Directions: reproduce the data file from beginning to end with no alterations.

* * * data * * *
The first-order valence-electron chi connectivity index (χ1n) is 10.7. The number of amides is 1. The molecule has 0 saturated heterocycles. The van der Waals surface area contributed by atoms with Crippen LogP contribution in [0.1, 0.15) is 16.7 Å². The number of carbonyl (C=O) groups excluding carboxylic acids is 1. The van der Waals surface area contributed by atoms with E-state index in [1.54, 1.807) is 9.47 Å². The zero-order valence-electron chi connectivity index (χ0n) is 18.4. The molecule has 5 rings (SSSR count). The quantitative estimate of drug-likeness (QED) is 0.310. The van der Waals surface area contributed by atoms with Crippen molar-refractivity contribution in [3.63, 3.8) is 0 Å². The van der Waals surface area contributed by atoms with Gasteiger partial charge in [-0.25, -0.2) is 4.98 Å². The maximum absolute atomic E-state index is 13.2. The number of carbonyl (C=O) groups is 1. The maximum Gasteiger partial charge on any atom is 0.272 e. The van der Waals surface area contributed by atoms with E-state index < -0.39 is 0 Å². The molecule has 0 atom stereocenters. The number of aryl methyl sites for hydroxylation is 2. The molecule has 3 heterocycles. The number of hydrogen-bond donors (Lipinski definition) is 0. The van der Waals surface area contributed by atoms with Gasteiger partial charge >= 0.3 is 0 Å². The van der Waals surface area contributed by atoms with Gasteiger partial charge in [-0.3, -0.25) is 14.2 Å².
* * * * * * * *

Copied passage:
The first-order valence-electron chi connectivity index (χ1n) is 10.7. The number of amides is 1. The molecule has 0 saturated heterocycles. The van der Waals surface area contributed by atoms with Crippen LogP contribution in [0.1, 0.15) is 16.7 Å². The number of carbonyl (C=O) groups excluding carboxylic acids is 1. The van der Waals surface area contributed by atoms with E-state index in [1.54, 1.807) is 9.47 Å². The zero-order valence-electron chi connectivity index (χ0n) is 18.4. The molecule has 5 rings (SSSR count). The quantitative estimate of drug-likeness (QED) is 0.310. The van der Waals surface area contributed by atoms with Crippen molar-refractivity contribution in [3.63, 3.8) is 0 Å². The van der Waals surface area contributed by atoms with Gasteiger partial charge in [-0.25, -0.2) is 4.98 Å². The maximum absolute atomic E-state index is 13.2. The number of carbonyl (C=O) groups is 1. The maximum Gasteiger partial charge on any atom is 0.272 e. The van der Waals surface area contributed by atoms with E-state index < -0.39 is 0 Å². The molecule has 0 atom stereocenters. The number of aryl methyl sites for hydroxylation is 2. The molecule has 3 heterocycles. The number of hydrogen-bond donors (Lipinski definition) is 0. The van der Waals surface area contributed by atoms with Gasteiger partial charge >= 0.3 is 0 Å². The van der Waals surface area contributed by atoms with Gasteiger partial charge in [-0.3, -0.25) is 14.2 Å².